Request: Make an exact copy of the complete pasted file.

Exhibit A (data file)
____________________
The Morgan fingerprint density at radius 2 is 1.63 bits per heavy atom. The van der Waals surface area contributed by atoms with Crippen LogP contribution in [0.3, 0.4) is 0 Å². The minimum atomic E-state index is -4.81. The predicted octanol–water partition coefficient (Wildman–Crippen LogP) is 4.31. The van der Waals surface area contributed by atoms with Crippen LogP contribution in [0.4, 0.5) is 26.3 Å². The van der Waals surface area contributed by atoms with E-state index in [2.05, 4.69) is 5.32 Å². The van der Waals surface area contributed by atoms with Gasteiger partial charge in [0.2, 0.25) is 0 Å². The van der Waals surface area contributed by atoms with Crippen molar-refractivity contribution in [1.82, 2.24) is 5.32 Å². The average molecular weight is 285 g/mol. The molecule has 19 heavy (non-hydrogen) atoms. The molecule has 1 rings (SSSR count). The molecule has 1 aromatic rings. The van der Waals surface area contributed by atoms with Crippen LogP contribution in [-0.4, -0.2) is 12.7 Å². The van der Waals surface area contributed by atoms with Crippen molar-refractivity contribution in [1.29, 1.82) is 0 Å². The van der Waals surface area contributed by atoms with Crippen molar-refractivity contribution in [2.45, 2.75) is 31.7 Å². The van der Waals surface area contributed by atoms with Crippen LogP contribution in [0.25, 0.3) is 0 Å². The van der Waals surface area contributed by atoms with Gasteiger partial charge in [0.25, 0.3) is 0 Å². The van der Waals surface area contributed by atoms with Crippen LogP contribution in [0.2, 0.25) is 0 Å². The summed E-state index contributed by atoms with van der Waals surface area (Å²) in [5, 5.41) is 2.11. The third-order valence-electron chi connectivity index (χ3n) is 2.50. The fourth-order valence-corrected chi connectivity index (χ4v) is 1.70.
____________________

The Morgan fingerprint density at radius 2 is 1.63 bits per heavy atom. The van der Waals surface area contributed by atoms with Crippen LogP contribution in [0.3, 0.4) is 0 Å². The minimum atomic E-state index is -4.81. The predicted octanol–water partition coefficient (Wildman–Crippen LogP) is 4.31. The van der Waals surface area contributed by atoms with Crippen LogP contribution in [0.4, 0.5) is 26.3 Å². The van der Waals surface area contributed by atoms with E-state index in [2.05, 4.69) is 5.32 Å². The van der Waals surface area contributed by atoms with Gasteiger partial charge in [0.2, 0.25) is 0 Å². The van der Waals surface area contributed by atoms with Crippen molar-refractivity contribution in [1.82, 2.24) is 5.32 Å². The average molecular weight is 285 g/mol. The molecule has 19 heavy (non-hydrogen) atoms. The molecule has 1 rings (SSSR count). The molecule has 1 aromatic rings. The van der Waals surface area contributed by atoms with Crippen LogP contribution in [-0.4, -0.2) is 12.7 Å². The van der Waals surface area contributed by atoms with Crippen molar-refractivity contribution in [1.29, 1.82) is 0 Å². The van der Waals surface area contributed by atoms with Crippen molar-refractivity contribution in [2.45, 2.75) is 31.7 Å². The van der Waals surface area contributed by atoms with Crippen LogP contribution in [0.25, 0.3) is 0 Å². The van der Waals surface area contributed by atoms with Gasteiger partial charge in [0.25, 0.3) is 0 Å². The van der Waals surface area contributed by atoms with Crippen LogP contribution in [0.2, 0.25) is 0 Å². The summed E-state index contributed by atoms with van der Waals surface area (Å²) in [5, 5.41) is 2.11. The third-order valence-electron chi connectivity index (χ3n) is 2.50. The fourth-order valence-corrected chi connectivity index (χ4v) is 1.70.